As I was doing my usual round around the toilet, using my arguably large presence to make sure the boys don't spray their liquid waste on their friend's DS Lite (I was about to get my last gym badge you ash-hoe!), I heard several voices raised in an excited, typical sabotage-mode way, yelling "EEE YOU ALL GO IN TOGETHER YOU GAY AH EEE!"
I immediately made a bee line (to the best of my ability without knocking into the pillar or upsetting the orchids) towards the voice and as expected, upon seeing me, the boys started yelling it all over again. Apparently 3 guys dashed into the large handicap cubicle and locked themselves in for a jolly good time.
3? What the hell.
So I stuck my hands in my pockets and waited patiently outside the handicap cubicle. When it unlocked I caught the boys who, upon seeing me, very smartly tried to split, but oh I was prepared.
My ministry leader taught us that to get it into the kids' heads, we had to squat to look at them at eye level, not talk down and yell.
I totally forgot about that. It's hard, really, when your mind's split between discipline and ensuring ever-excited boys don't run slip and split their head on the edge of a pillar. It was only about 10 seconds (oh that's long I tell you) into my disciplining when I realized that the boys who ratted were standing behind me grinning triumphantly at the offenders. But for some reason which I thank God for they reacted immediately when I gave them half a second of attention and told them to bugger off (effectively, anyway).
As I grilled the 3 kids (Why? Why all three of you together? I want to know why.), I noticed...
Drops of water on their faces.
When I told the teachers later at debriefing, I must have given a disgusted look, because ministry leader piped, "We'll take it as water, not... you know..."
Later I had another chance to practice the eye level technique after a kid persisted in having a very lively chat with his friend even after two warnings from me (a more generous number than the usual one-stern-warning-and-out). And it was a textbook performance, until the kid gave off SERIOUS gonna-cry vibes. And that resulted in me having to pull the I'm-not-angry-with-you-but-I-want-you-to-know-that-... line earlier than the usual. On hindsight I should have noted his name and thanked him for his attention after that. I'll do that next time.
It's been effectively one year since I joined Children's Ministry, and I'm sorry to say that even now my team leader is preparing for my leave. Barely a year and a half. I love children, I still do, and unless a child walks in and kills my whole extended family with his bare hands I should think that I always will love children. But in the long run, or future proofing as the geeks call it, my heart was quite clear about the fact that it would prefer audio engineering to childcare.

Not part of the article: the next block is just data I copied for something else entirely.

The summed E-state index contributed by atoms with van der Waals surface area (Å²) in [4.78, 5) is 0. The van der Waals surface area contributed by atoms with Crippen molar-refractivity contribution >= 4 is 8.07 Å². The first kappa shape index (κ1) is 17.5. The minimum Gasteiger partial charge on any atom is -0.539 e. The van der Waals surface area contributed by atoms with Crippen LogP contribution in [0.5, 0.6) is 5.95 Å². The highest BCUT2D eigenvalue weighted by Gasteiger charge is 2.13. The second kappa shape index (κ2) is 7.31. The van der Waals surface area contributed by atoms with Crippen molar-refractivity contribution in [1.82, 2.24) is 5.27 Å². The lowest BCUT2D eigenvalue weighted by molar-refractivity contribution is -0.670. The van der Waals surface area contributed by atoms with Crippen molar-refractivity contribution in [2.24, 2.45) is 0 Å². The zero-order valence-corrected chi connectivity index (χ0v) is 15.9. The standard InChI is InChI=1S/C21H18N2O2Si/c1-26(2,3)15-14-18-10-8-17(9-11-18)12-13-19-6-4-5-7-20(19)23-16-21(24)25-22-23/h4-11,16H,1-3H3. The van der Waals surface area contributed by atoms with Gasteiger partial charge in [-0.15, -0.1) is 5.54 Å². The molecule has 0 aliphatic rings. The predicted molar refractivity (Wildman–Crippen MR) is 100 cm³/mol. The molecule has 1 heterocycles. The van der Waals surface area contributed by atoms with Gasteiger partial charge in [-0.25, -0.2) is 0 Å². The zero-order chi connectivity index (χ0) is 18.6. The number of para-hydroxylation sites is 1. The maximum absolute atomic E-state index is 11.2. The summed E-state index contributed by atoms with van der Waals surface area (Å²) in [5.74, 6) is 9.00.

One of the main things I've learnt during my short time in this ministry (1.5 years is short when you serve once every 3 weeks) is drawing a line between being friendly and approachable, and being firm. Slowly I went from "Um hey there, please don't do that, no don't do that, ahh..." to mastering the snap finger-point-stare. It sounds really cold and authoritarian, so the trick is to not give an I-keel-you! stare, but do something to the effect of a light smile and a shake of the head. Besides, I don't wanna eclipse the preaching teacher. And the snap-point-stare is a fantastic solution to my chronic fear of severing a child's (or several's) arteries by tripping and falling on him (them).
That is not to say that I'm a one-look-silencer of course. Just because one's learnt to be firm doesn't mean one can control children. Granted, the intelligence of children nowadays make me feel like a retard when I was that age, but we still often expect too much of them. Expect them to understand the complexities of situations that less than three years ago we were still struggling to comprehend ourselves. Nevertheless I'm thankful for the amount of stuff I've learnt myself in church.
I've also had plenty of time to think about what irked me in Children's Church. Chiefly, alot of things said by teachers are oversimplified truths, to the extent that I seriously wonder whether it would cause harm to the children's worldview. Now let me make clear that I don't claim at all to know much, if any, about childcare education, and once again maybe I'm overestimating a child's intelligence, but if they learn such opinionated truths (which I shall refrain from giving examples of to prevent any more complications than those already threatening to present themselves), how exactly are we different from those who maintain themselves by putting others down? Is that the only sort of simplification a child's mind can handle? If it is, have educators considered how it could affect their objective view of situations in the future?
That said, if one were to tell me (with proper academic evidence) that children's reasoning and comprehensive capacity peak at a level which to more mature adults seem terribly subjective, and that this will not actually affect them adversely in the future, given that the appropriate teaching methods are waned and waxed accordingly, then gee whiz I have no problem at all.
Who said teaching a child was easy? Plenty of fine fine lines to toe.
A hug and smile can solve many many things in this cruel world. But it can't solve every single thing.